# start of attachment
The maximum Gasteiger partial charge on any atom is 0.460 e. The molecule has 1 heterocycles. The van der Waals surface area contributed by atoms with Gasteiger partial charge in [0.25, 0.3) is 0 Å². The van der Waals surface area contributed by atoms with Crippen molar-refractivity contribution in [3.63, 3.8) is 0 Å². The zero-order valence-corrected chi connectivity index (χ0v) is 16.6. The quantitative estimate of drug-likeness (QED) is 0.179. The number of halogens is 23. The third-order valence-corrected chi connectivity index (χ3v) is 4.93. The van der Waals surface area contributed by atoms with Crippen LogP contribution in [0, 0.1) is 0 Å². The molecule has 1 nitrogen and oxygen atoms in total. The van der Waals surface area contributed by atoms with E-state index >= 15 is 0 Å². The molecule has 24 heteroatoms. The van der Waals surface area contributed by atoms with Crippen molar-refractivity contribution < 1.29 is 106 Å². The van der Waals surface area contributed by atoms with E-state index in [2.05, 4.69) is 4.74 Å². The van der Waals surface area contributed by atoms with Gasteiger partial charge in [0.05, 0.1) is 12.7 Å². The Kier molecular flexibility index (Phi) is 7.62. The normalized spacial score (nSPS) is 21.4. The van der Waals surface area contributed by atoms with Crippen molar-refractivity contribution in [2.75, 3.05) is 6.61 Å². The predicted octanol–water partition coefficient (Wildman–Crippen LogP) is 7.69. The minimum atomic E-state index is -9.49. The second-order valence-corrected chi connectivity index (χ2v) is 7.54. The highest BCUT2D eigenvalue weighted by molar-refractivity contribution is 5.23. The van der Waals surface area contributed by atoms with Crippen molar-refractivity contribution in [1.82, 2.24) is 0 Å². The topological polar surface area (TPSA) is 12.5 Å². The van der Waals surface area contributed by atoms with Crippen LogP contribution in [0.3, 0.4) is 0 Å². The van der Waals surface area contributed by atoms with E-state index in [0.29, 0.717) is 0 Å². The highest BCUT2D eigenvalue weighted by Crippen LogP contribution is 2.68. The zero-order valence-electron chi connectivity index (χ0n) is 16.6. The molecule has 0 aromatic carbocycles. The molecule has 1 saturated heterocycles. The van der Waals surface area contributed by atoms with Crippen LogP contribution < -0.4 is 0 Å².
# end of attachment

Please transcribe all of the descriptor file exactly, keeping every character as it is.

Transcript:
The maximum Gasteiger partial charge on any atom is 0.460 e. The molecule has 1 heterocycles. The van der Waals surface area contributed by atoms with Gasteiger partial charge in [0.25, 0.3) is 0 Å². The van der Waals surface area contributed by atoms with Crippen molar-refractivity contribution in [3.63, 3.8) is 0 Å². The zero-order valence-corrected chi connectivity index (χ0v) is 16.6. The quantitative estimate of drug-likeness (QED) is 0.179. The number of halogens is 23. The third-order valence-corrected chi connectivity index (χ3v) is 4.93. The van der Waals surface area contributed by atoms with Crippen LogP contribution in [0, 0.1) is 0 Å². The molecule has 1 nitrogen and oxygen atoms in total. The van der Waals surface area contributed by atoms with E-state index >= 15 is 0 Å². The molecule has 24 heteroatoms. The van der Waals surface area contributed by atoms with Crippen molar-refractivity contribution < 1.29 is 106 Å². The van der Waals surface area contributed by atoms with E-state index in [2.05, 4.69) is 4.74 Å². The van der Waals surface area contributed by atoms with Gasteiger partial charge in [0.05, 0.1) is 12.7 Å². The Kier molecular flexibility index (Phi) is 7.62. The normalized spacial score (nSPS) is 21.4. The van der Waals surface area contributed by atoms with Crippen molar-refractivity contribution in [2.75, 3.05) is 6.61 Å². The predicted octanol–water partition coefficient (Wildman–Crippen LogP) is 7.69. The minimum atomic E-state index is -9.49. The second-order valence-corrected chi connectivity index (χ2v) is 7.54. The highest BCUT2D eigenvalue weighted by molar-refractivity contribution is 5.23. The van der Waals surface area contributed by atoms with Crippen molar-refractivity contribution in [1.82, 2.24) is 0 Å². The topological polar surface area (TPSA) is 12.5 Å². The van der Waals surface area contributed by atoms with Crippen LogP contribution in [0.3, 0.4) is 0 Å². The van der Waals surface area contributed by atoms with E-state index in [0.29, 0.717) is 0 Å². The highest BCUT2D eigenvalue weighted by Crippen LogP contribution is 2.68. The zero-order valence-electron chi connectivity index (χ0n) is 16.6. The molecule has 0 aromatic carbocycles. The molecule has 1 saturated heterocycles. The van der Waals surface area contributed by atoms with Crippen LogP contribution < -0.4 is 0 Å².